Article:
Book Review: Bride of the Rat God by Barbara Hambly

Book Review: Bride of the Rat God by Barbara Hambly

As a long time fan of Barbara Hambly’s world-building and character-building skills, I was very excited to put Bride of the Rat God on my to reading list. When, in 1923, movie star Chrysanda Flamande (real name Christine Blackstone) sweeps into her sister-in-law’s life, Norah finds herself moving from a small village in England into the glittering circles of Hollywood’s most famous directors and stars. And after her husband’s death in WWI, Norah needs someone to take care of and to learn to live again.

But as the latest movie goes forward, things keep going wrong. A mysterious old Chinese man, brutal murders, a rigged explosion (instead of the fake one), and restless dreams plague the two women. Someone has chosen Christine to be the rat god’s bride sacrifice, and it’s up to Norah, a broken wizard, and three Pekingeses dogs to keep Chris safe.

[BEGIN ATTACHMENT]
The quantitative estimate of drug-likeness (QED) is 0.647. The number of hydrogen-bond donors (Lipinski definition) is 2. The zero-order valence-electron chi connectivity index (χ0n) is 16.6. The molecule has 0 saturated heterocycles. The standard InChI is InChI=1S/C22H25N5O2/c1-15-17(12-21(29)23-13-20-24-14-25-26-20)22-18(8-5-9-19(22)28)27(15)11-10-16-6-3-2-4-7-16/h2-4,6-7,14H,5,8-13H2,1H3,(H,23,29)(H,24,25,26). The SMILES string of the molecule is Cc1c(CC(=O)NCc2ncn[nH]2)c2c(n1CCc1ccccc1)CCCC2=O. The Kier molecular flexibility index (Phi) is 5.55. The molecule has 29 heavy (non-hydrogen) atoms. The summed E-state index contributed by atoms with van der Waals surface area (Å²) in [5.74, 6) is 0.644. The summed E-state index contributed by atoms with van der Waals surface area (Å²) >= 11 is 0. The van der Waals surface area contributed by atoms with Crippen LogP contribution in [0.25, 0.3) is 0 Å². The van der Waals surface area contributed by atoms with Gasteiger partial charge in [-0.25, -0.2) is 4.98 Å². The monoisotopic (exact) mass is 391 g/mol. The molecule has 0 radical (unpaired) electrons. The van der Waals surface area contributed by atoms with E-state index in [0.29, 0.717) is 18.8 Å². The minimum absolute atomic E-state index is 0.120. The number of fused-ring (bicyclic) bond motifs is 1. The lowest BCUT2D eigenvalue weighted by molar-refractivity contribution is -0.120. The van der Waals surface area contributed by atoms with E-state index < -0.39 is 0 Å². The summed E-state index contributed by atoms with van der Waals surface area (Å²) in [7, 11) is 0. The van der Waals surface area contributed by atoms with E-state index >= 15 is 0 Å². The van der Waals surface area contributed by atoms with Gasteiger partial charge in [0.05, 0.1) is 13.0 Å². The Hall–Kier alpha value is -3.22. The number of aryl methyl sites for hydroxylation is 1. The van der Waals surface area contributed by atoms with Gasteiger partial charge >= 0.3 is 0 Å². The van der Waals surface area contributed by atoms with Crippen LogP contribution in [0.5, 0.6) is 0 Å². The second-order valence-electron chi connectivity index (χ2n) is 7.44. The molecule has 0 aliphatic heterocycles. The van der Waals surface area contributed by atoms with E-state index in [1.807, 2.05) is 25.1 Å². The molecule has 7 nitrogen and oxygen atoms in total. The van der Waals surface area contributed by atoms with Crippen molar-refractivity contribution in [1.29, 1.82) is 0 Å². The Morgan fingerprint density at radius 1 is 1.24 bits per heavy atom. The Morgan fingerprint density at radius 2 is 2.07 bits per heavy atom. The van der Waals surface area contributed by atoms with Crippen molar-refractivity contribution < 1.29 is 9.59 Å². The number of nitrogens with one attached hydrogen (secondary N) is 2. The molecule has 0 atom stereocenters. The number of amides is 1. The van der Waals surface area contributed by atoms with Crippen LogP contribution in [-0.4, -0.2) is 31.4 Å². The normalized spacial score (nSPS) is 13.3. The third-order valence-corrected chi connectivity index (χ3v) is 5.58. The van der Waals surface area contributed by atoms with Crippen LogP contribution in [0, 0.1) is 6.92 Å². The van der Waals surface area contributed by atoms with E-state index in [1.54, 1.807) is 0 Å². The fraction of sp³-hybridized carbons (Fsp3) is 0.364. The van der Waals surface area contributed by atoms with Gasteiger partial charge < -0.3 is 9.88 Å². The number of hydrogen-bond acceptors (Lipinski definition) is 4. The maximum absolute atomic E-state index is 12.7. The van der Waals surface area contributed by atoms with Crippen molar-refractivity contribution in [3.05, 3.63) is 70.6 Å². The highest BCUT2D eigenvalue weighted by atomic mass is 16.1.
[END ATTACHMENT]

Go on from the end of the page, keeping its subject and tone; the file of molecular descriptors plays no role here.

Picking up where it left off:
Yes, it does actually say “Too beautiful to live! Too wild to die!”

This 1994 Del Ray novel has recently been re-released as an e-book by Open Road Publishings with a new cover and blurb. While the new cover (above) creates a somewhat misleading PNR atmospheric, it’s a huge improvement over its predecessor (right), which gave the even more incorrect impression that the novel’s all about a face-off between a 20′s flapper film star Christine and a large, Chinese style rat/dragon head.

In fact, the rat god only truly makes its explosive, fiery appearance a little over halfway in the book. The real suspense of the tale comes from the reader’s knowledge that something is after Christine and watching Norah putting it all together. The dramatic irony of what the reader knows vs what the character know is excruciating–in the best way possible.

Overall, the story is a well-paced mystery with a supernatural twist. Hambly crafts delicious, vivid prose and writes characters with heart, making it impossible not to invest in them. The entire story is steeped with the atmosphere of the silent film era, and Norah’s  slow recovery from her husband’s death to finding love again is the perfect subplot.

Wonderful human element, delightful prose, and a solid, mature story that weaves the 20′s seamlessly into the narrative and into the inner life of the characters.

If you need more convincing, check out this excerpt of Bride of the Rat God on Scribd, and see if it’s a story for you.

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Complimentary copy courtesy of
Netgalley and Open Road Publishing.

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